particle, providing the frequencies in the Fourier expansion of g(t) match the difference in the energy levels. In the zeroth-order of the perturbation theory the eigenfunctions [phi](p) are plane waves, and the matrix elements [P.sub.p'p] of the momentum vanish, so there are no such transitions to this order. In general, if the total momentum is conserved, as for free or interacting particles, these transitions do not occur. In the first order of the perturbation theory for the external force represented by h the matrix elements of the momentum do not vanish, in general, and we may have transitions, as an effect of a non-uniform translation. Within this order of the perturbation theory the matrix elements of the momentum are of the order of h, and the transition amplitudes given by (48) are of the order of gh. We can see that the time-dependent term of the order of gh neglected in deriving equation (44) produces corrections to the transition amplitides of the order of g [h.sup.2], so its neglect is justified.

In general, the solution of the second-order differential equation (43) can be approached by using the Fourier transform. Then, it reduces to a homogeneous matricial equation, where labels are the frequency and the wavevector (w, k), conveniently ordered. The condition of a non-trivial solution is the vanishing of the determinant of such an equation. This gives a set of conditions for the ordered points (w, k) in the (w, k)-space, but these conditions do not provide anymore an algebraic connection between the frequency w and the wavevector k. This amounts to saying that for a given [right arrow] the wavevectors are not determined, and, conversely, for a given wavevector k the frequencies are not determined, i.e. the quantum states do not exist in fact, anymore. The particle exhibits quantum transitions, which make its quantum state undetermined. The same conclusion can also be seen by introducing a non-uniform translation in the phase of a plane wave, expanding the plane wave with respect to this translation, under certain restrictions, and then using the time Fourier expansion of the translation. The frequency of the original plane wave changes correspondingly, which indicates indeed that there are quantum transitions. One may say that for a curved space as the one represented by the metric given here, the quantization question has no meaning anymore, or it has the meaning given here.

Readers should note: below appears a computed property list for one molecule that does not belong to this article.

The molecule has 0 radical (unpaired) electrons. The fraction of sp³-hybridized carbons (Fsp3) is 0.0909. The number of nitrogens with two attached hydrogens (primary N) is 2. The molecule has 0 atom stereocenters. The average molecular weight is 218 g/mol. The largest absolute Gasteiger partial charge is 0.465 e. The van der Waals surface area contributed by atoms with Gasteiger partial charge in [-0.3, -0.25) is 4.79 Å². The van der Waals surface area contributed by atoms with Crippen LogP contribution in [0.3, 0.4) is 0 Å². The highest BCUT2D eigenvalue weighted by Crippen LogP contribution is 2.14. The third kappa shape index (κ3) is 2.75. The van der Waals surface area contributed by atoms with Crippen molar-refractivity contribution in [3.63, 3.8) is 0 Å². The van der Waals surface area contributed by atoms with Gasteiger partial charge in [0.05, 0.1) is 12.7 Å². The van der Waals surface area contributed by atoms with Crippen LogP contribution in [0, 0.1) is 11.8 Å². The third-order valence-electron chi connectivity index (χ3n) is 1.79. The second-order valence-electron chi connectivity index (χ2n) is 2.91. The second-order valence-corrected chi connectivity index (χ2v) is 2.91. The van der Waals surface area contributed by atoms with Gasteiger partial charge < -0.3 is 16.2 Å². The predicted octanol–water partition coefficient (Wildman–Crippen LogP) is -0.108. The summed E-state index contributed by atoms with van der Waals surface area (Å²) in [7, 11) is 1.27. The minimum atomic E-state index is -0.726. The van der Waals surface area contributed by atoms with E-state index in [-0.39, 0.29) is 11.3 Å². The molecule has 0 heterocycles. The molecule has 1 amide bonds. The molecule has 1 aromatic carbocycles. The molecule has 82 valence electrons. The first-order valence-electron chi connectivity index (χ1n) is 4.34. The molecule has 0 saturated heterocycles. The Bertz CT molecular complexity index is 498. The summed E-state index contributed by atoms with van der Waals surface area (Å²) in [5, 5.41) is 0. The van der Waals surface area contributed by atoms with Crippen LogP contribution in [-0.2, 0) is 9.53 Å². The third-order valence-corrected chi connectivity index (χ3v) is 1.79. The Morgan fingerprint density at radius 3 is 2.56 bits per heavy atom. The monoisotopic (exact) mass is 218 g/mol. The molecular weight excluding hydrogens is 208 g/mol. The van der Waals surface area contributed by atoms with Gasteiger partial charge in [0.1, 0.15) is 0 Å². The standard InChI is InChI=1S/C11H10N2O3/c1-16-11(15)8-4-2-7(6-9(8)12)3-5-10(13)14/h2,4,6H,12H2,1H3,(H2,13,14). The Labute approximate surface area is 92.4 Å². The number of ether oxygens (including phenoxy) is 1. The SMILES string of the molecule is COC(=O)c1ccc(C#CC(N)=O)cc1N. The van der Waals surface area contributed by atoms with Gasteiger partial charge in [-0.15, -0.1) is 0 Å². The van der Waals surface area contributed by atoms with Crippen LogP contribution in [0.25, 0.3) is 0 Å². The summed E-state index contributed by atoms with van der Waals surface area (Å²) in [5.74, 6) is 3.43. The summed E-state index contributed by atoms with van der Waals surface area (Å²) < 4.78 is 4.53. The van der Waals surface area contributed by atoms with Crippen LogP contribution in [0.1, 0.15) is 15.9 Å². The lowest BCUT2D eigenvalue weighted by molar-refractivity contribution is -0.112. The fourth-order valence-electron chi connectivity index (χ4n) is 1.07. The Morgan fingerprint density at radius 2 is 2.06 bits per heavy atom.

In the non-relativistic limit, the above Klein-Gordon equation becomes


which is Schrodinger's equation up to the rest energy [mc.sup.2], and one can see more directly the perturbation cgp= -Vp. It is worth noting that the derivation of Schrodinger's equation holds irrespectively of the ambiguities related to the quantization of the Hamilton-Jacobi equation. It follows, that under the conditions mentioned above, i.e. in the presence of a (non-trivial) external field [psi], an observer in a non-uniform translation may observe quantum transitions in the non relativistic limit, due to the non-inertial motion. * Obviously, the frequency of this motion must match the quantum energy gaps, for such transitions to be observed.